*I've just realised that I first used this image back here in response to Sam's analogy.
To push this picture a little further, perhaps we could imagine that we are driving on a narrow road on the side of a tall cliff. We've been driving too fast and are out of control. The outcome could involve sailing through the barrier over the precipice or crashing into the cliff-face that rises above us on the other side. It seems to me that worrying purely about the economic costs of ecologically responsible action is a little like obsessing over not crashing into the cliff face. Sure, crashing into a cliff face would be bad, and in normal circumstances you want to avoid it. But in our case, already speeding and out of control, better the cliff face than over the edge of ecological destruction. Why better? Because economic damage might last years or decades; ecological damage might last decades, centuries or millennia.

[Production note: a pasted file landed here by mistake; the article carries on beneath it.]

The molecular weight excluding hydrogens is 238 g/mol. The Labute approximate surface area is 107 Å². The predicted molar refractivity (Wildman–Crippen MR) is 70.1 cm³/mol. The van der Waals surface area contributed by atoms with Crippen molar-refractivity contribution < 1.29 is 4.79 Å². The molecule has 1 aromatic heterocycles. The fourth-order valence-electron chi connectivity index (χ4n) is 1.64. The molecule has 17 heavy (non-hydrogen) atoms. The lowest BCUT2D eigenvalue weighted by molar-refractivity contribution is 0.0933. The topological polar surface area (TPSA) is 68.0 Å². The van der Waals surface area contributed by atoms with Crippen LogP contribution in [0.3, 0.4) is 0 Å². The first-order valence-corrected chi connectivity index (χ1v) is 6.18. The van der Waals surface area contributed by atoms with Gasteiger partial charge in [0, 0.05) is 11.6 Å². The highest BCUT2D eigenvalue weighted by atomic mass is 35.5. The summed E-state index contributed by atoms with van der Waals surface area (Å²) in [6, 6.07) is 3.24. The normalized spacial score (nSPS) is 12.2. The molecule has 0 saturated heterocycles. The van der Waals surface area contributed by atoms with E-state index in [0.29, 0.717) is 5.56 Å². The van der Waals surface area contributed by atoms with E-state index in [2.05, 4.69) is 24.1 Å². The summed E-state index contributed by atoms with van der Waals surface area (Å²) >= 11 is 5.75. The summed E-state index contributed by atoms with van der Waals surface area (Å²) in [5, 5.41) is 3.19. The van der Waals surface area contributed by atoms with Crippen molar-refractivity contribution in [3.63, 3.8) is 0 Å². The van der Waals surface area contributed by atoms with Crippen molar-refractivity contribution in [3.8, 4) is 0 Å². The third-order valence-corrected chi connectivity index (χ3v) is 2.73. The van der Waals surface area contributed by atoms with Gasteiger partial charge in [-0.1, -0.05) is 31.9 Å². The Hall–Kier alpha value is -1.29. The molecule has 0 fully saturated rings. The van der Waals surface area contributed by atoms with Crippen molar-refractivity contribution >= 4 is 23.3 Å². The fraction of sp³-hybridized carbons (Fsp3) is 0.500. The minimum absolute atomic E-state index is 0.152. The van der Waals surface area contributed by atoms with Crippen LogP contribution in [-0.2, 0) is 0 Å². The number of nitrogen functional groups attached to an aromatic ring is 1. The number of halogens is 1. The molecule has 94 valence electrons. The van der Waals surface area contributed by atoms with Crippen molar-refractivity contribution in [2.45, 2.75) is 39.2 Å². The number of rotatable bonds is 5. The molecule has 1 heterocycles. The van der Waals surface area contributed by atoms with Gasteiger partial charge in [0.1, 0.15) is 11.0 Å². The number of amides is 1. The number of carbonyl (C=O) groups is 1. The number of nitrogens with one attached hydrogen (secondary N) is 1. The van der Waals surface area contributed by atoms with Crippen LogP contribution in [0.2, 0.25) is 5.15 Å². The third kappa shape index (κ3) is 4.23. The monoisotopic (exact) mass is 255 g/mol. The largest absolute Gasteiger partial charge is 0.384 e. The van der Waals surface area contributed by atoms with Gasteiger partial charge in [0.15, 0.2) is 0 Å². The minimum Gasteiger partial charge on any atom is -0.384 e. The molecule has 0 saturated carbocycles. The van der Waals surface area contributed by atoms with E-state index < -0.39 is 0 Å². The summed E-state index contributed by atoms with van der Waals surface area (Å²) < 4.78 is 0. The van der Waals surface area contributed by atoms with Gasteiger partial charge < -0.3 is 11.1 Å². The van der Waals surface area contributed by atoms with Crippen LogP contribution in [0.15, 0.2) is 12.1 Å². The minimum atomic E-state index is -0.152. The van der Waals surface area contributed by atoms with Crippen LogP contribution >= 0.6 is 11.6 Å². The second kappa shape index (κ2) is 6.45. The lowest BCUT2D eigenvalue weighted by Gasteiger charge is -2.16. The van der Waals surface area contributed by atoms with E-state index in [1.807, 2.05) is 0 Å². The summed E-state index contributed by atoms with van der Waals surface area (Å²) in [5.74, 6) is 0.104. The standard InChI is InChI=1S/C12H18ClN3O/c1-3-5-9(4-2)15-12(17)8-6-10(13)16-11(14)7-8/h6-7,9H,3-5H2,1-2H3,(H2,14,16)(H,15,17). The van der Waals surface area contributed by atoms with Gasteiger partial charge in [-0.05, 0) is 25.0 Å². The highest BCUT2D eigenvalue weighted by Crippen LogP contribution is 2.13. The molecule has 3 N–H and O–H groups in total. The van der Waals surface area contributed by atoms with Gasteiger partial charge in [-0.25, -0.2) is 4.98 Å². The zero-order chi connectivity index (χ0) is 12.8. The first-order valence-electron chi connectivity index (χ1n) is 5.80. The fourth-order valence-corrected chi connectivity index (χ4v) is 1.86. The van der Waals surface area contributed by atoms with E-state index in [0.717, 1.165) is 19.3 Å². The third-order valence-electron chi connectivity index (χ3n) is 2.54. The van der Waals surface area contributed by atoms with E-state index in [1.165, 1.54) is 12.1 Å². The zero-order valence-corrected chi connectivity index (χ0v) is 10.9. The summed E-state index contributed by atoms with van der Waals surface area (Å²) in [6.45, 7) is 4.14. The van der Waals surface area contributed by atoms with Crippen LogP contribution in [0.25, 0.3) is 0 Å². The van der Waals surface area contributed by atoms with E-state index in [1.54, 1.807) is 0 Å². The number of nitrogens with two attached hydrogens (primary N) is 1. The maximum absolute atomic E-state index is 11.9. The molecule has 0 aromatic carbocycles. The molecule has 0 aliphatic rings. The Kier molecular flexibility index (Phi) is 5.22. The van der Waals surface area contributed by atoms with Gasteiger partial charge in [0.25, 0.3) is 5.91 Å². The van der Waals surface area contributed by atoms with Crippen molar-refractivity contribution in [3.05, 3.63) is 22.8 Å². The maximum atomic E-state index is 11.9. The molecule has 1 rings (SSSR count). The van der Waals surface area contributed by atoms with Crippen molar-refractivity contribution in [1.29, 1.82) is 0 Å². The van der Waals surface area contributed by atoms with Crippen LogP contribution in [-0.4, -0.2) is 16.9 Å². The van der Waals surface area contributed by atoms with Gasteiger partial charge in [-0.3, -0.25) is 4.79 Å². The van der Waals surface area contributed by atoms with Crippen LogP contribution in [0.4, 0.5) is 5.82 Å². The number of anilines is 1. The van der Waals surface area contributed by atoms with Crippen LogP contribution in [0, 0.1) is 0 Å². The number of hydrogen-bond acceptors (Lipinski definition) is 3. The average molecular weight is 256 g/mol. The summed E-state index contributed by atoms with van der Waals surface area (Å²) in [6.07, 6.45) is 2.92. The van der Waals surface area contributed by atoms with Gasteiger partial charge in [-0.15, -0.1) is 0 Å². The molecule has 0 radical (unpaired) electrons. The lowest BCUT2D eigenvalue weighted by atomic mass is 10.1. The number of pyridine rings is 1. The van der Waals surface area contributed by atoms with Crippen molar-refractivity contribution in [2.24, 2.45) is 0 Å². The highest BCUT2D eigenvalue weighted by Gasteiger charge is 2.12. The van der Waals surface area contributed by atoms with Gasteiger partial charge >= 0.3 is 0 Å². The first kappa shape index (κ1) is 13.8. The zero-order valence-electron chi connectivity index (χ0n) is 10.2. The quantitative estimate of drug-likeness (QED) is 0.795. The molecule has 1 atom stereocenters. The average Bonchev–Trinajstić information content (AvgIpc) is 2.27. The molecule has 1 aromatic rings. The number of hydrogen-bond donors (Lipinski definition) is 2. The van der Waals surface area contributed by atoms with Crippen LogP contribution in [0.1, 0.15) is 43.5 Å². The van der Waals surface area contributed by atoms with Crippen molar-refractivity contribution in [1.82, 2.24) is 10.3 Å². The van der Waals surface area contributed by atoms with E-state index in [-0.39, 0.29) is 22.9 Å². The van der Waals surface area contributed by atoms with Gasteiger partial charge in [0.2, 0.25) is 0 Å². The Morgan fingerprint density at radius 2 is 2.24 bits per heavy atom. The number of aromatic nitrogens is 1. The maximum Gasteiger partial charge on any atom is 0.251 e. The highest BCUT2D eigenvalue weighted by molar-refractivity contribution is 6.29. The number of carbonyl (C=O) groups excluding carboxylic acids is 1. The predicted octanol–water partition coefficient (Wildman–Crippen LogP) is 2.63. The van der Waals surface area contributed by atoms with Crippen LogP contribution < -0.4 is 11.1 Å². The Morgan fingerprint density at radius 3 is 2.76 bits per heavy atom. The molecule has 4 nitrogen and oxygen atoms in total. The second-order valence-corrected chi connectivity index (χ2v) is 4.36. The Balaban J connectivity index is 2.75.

Perhaps a simpler image is speeding along a two lane road and finding a stopped or very slow truck up ahead. We can slam on the brakes and probably slide into the back of the truck, in which case, the sooner we hit the brakes the better. Or we can swerve into the other lane and risk a head-on collision with oncoming traffic. Since we can't see around the truck, we just have to hope there is a gap. In the past, it has usually made sense to swerve and keep accelerating, but traffic is increasing.
Perhaps this analogy is reaching its limits. The point is, we often pay too much attention to the wrong threat.
Image by BuenosAiresPhotographer.com, used under creative commons license.